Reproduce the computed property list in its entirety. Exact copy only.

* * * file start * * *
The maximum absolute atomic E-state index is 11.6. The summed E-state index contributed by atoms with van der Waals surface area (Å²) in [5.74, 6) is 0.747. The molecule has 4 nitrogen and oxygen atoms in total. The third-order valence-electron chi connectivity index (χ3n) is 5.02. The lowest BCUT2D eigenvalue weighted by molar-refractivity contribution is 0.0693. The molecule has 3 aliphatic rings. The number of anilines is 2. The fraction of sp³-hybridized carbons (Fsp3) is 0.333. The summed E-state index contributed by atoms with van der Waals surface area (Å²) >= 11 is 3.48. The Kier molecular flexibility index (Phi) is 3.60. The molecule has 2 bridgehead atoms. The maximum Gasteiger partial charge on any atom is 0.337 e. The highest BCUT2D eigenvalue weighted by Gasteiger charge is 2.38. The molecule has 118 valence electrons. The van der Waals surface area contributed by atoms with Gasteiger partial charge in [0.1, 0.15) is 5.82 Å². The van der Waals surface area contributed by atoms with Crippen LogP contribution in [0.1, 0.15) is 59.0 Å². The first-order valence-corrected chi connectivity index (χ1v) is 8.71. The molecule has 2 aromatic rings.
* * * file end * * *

The maximum absolute atomic E-state index is 11.6. The summed E-state index contributed by atoms with van der Waals surface area (Å²) in [5.74, 6) is 0.747. The molecule has 4 nitrogen and oxygen atoms in total. The third-order valence-electron chi connectivity index (χ3n) is 5.02. The lowest BCUT2D eigenvalue weighted by molar-refractivity contribution is 0.0693. The molecule has 3 aliphatic rings. The number of anilines is 2. The fraction of sp³-hybridized carbons (Fsp3) is 0.333. The summed E-state index contributed by atoms with van der Waals surface area (Å²) >= 11 is 3.48. The Kier molecular flexibility index (Phi) is 3.60. The molecule has 2 bridgehead atoms. The maximum Gasteiger partial charge on any atom is 0.337 e. The highest BCUT2D eigenvalue weighted by Gasteiger charge is 2.38. The molecule has 118 valence electrons. The van der Waals surface area contributed by atoms with Gasteiger partial charge in [0.1, 0.15) is 5.82 Å². The van der Waals surface area contributed by atoms with Crippen LogP contribution in [0.1, 0.15) is 59.0 Å². The first-order valence-corrected chi connectivity index (χ1v) is 8.71. The molecule has 2 aromatic rings.